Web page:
Foiled WAC Coup Could be WCC Gain
As I’ve covered in the past few articles, it’s been turbulent times for the WAC and Mountain West conferences. The series of developments resembled that of a national government coup in a developing country. The WAC was on the verge of bringing in the strongest MWC school, despite excluding football, and about to deal a serious blow in the balance of power that had been tipped in the MWC’s favor.
And with those 2 defections, BYU no longer had it’s cushy political asylum in a united WACtopia.
Fast forward a few days and we’re still waiting on BYU.
What are they to do?
BYU has (3) real options now:
1) remain in the MWC for all sports (since the MWC will not permit them to remain a member without football)
2) join the less than stable 6 team WAC for non-football sports, comprised of Idaho, Hawaii, SJSU, LA Tech and NMSU.
3) join the WCC for all-sports, and go independent for football
WCC commissioner Jamie Zaninovich has stated that the WCC would indeed be interested in bringing in BYU. With the WCC being comprised of Christian private schools, it would be a good general fit from a cultural standpoint. All the current WCC members reside in easily accessible western US markets such as Spokane (Gonzaga), Bay Area (St. Marys, USF, Santa Clara), Los Angeles (LMU & Pepperdine), San Diego & Portland.
And if the WCC were to expand to 9 schools with BYU, then it would make plenty of sense to add a 10th school for basketball scheduling purposes.
Denver has long sought a better home than the Sunbelt, but they have had few options. All of a sudden, the WCC would be a quite attractive potential option. The WCC has yet to make a big push for Denver at this point, but in adding the private school, they’d be gaining access to the Denver market along with the Salt Lake City, Utah addition through BYU.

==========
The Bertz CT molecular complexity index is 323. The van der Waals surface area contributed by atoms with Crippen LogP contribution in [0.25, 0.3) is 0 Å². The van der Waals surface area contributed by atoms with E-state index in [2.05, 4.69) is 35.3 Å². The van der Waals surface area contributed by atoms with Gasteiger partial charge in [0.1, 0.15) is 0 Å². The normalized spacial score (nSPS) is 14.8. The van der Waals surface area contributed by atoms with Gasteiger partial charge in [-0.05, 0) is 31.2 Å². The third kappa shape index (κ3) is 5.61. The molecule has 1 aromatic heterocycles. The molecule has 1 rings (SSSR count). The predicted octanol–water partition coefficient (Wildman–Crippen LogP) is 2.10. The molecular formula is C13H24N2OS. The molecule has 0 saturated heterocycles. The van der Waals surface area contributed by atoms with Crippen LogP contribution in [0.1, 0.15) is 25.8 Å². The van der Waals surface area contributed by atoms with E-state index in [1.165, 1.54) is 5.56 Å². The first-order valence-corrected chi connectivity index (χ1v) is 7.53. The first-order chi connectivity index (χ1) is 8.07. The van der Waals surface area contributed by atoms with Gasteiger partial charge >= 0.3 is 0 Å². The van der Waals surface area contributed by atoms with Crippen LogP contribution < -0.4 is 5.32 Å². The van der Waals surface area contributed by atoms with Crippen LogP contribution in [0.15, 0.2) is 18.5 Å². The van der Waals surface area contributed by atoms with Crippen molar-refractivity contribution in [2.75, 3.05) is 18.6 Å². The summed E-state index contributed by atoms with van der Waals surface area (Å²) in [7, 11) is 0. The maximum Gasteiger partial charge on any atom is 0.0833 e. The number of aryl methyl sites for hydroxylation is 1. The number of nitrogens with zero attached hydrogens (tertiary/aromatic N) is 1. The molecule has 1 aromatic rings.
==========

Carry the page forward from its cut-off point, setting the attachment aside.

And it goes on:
Seattle has been seeking an invitation to the WCC since they upgraded back to Division 1. But the WCC has not looked to expand. So perhaps if the WCC did add BYU and sought a 10th school, Seattle might get the pick over Denver as they keep the footprint west of Spokane/Salt Lake City.
And then there is still the WAC.
BYU could still chose to join the WAC, even it there would be only 7 basketball members.
But the WAC could use the opportunity to bring in the other two regional schools seeking new homes: Seattle and Denver. While both schools are private and fall outside the typical state school culture of the WAC, both schools would give the WAC the Seattle and Denver markets…and a life vest to retain the NCAA basketball bid.
One thing is for sure: the WAC coup failed and the remaining 6 schools are trying to recover. They have very few options right now other than hoping for current FCS schools to upgrade, a process that will take years to happen. they can reach out to the east with schools such as UTSA that will be looking for a home soon. But the ideal schools, all FCS schools like Portland St., Sacramento St., UC Davis, Cal Poly and Montana are still years away from upgrading.
Until that happens, the WAC needs to do something. And while the idea of the WAC having to reach out to a Great West school or D1 independent like Seattle seemed like a stretch just a week ago, it’s the reality now when it comes to available options.